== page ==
We’ve been promised the kind of police regime that has potential criminals in ‘terror’. It sounds nice, someone who might attack you, rob you, harm you, is too scared to do those things – what’s not to like? Right? I’m absolutely in favour of deterring criminals from violating the life, liberty and property rights of all of us. But is that what Priti means? As with so many things the small-print is everything.
I wrote previously that the drive to increase police numbers by 20,000 will not be enough by itself. Libertarians believe in the individual’s right to defend their rights, life and property, and that assisting citizens in exercising this right to defence is also the primary role of the state.
The problem with simply increasing police numbers is that it assumes a purely state-down approach, disconnects police function from their source of authority (the individual), and can become easily politicised and directed away from the real job of tackling actual rights violations such as violent crime and theft.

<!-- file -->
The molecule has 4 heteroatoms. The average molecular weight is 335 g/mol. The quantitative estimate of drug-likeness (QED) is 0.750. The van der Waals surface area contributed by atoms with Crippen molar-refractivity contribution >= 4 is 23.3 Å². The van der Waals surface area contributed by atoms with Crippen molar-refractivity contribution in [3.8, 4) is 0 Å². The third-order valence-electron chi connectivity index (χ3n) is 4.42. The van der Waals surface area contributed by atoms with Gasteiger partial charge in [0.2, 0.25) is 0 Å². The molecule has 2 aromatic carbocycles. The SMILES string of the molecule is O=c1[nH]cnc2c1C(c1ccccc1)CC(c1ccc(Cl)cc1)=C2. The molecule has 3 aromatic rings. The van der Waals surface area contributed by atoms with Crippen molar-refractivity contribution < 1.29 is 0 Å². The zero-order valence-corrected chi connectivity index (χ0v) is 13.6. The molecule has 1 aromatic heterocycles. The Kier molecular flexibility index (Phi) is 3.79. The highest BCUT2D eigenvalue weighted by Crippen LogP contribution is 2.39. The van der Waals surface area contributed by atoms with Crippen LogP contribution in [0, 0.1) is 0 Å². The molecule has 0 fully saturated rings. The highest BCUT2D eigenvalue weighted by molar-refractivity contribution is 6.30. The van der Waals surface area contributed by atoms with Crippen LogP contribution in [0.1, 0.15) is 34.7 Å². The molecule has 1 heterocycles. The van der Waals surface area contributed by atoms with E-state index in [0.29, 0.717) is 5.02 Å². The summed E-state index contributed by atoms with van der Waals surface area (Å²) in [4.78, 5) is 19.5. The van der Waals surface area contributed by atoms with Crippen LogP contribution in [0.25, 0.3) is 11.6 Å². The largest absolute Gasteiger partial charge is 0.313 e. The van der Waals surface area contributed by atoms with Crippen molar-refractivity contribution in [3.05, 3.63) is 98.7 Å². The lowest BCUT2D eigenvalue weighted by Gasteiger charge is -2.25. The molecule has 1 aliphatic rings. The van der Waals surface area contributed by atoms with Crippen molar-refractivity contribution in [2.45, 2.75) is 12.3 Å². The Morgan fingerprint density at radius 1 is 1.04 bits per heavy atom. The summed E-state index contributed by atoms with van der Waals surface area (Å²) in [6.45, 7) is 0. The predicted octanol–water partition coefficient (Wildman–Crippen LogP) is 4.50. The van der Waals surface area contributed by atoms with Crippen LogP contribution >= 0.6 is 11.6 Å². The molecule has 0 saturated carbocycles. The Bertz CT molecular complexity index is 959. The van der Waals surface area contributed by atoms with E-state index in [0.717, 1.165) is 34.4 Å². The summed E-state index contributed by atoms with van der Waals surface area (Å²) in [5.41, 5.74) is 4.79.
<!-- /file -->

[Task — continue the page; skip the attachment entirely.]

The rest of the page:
My concern with Priti’s language is that we will simply see more top down authoritarianism, and none of the ‘policing by consent’ which recognises that police authority legitimately comes only from the people calling for assistance in defending their rights. My fear is that Priti will establish an ‘agents of the state’ force, and not a ‘servant of the people’ force.
The Libertarian Party, in our manifesto, pledges to re-establish the Peelian principle that ‘the police are the people and the people are the police’ as the surest way to block tyranny and enable effective policing by consent. We also pledge to de-classify pepper spray to allow individuals to carry and use it for self-defence. You see, policing is not the state trampling us all as potential criminals or granting a state monopoly on self-defence, but rather policing is the result of the individual exercising their natural right to self-defence by calling on the police to assist – or so it ought to be.